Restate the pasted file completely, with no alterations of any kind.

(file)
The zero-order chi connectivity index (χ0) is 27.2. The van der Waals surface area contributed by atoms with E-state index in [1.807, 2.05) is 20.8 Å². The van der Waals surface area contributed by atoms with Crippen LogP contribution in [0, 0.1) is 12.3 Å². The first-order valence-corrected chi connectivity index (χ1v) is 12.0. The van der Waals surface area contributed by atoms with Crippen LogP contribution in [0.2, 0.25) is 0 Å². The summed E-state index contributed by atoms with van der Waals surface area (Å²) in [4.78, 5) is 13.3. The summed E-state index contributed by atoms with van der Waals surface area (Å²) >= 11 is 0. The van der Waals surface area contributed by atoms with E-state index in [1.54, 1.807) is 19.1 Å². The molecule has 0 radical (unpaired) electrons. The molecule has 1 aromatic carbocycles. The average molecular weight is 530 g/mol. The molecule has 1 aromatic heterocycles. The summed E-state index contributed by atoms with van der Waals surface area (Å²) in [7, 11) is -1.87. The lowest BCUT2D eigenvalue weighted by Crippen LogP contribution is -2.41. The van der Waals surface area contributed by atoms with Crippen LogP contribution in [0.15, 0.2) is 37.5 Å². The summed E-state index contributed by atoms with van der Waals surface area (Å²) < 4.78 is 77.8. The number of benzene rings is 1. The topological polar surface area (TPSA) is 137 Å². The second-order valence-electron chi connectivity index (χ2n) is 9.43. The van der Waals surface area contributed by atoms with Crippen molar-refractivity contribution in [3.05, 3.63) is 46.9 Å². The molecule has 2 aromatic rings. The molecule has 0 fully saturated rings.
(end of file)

The zero-order chi connectivity index (χ0) is 27.2. The van der Waals surface area contributed by atoms with E-state index in [1.807, 2.05) is 20.8 Å². The van der Waals surface area contributed by atoms with Crippen LogP contribution in [0, 0.1) is 12.3 Å². The first-order valence-corrected chi connectivity index (χ1v) is 12.0. The van der Waals surface area contributed by atoms with Crippen LogP contribution in [0.2, 0.25) is 0 Å². The summed E-state index contributed by atoms with van der Waals surface area (Å²) in [4.78, 5) is 13.3. The summed E-state index contributed by atoms with van der Waals surface area (Å²) >= 11 is 0. The van der Waals surface area contributed by atoms with E-state index in [1.54, 1.807) is 19.1 Å². The molecule has 0 radical (unpaired) electrons. The molecule has 1 aromatic carbocycles. The average molecular weight is 530 g/mol. The molecule has 1 aromatic heterocycles. The summed E-state index contributed by atoms with van der Waals surface area (Å²) in [7, 11) is -1.87. The lowest BCUT2D eigenvalue weighted by Crippen LogP contribution is -2.41. The van der Waals surface area contributed by atoms with Crippen LogP contribution in [0.15, 0.2) is 37.5 Å². The summed E-state index contributed by atoms with van der Waals surface area (Å²) < 4.78 is 77.8. The number of benzene rings is 1. The topological polar surface area (TPSA) is 137 Å². The second-order valence-electron chi connectivity index (χ2n) is 9.43. The van der Waals surface area contributed by atoms with Crippen molar-refractivity contribution in [3.05, 3.63) is 46.9 Å². The molecule has 2 aromatic rings. The molecule has 0 fully saturated rings.